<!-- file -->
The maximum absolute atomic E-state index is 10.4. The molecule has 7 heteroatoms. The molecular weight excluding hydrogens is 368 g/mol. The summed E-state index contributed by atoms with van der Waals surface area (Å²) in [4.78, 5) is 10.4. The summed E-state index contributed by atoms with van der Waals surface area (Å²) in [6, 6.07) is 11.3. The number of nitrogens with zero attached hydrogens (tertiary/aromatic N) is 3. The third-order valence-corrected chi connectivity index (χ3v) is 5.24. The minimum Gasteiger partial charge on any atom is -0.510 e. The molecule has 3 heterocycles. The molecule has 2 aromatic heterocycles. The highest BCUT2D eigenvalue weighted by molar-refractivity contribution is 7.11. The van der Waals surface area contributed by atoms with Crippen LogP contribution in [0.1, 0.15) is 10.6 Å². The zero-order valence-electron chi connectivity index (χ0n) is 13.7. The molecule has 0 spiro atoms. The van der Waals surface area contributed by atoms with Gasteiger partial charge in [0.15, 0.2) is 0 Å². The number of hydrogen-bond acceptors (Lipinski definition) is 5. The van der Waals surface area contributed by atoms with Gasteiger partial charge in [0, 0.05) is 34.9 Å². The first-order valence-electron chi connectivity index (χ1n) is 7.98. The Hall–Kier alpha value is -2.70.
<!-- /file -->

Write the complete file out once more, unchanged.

The maximum absolute atomic E-state index is 10.4. The molecule has 7 heteroatoms. The molecular weight excluding hydrogens is 368 g/mol. The summed E-state index contributed by atoms with van der Waals surface area (Å²) in [4.78, 5) is 10.4. The summed E-state index contributed by atoms with van der Waals surface area (Å²) in [6, 6.07) is 11.3. The number of nitrogens with zero attached hydrogens (tertiary/aromatic N) is 3. The third-order valence-corrected chi connectivity index (χ3v) is 5.24. The minimum Gasteiger partial charge on any atom is -0.510 e. The molecule has 3 heterocycles. The molecule has 2 aromatic heterocycles. The highest BCUT2D eigenvalue weighted by molar-refractivity contribution is 7.11. The van der Waals surface area contributed by atoms with Crippen LogP contribution in [0.1, 0.15) is 10.6 Å². The zero-order valence-electron chi connectivity index (χ0n) is 13.7. The molecule has 0 spiro atoms. The van der Waals surface area contributed by atoms with Gasteiger partial charge in [0.15, 0.2) is 0 Å². The number of hydrogen-bond acceptors (Lipinski definition) is 5. The van der Waals surface area contributed by atoms with Gasteiger partial charge in [0, 0.05) is 34.9 Å². The first-order valence-electron chi connectivity index (χ1n) is 7.98. The Hall–Kier alpha value is -2.70.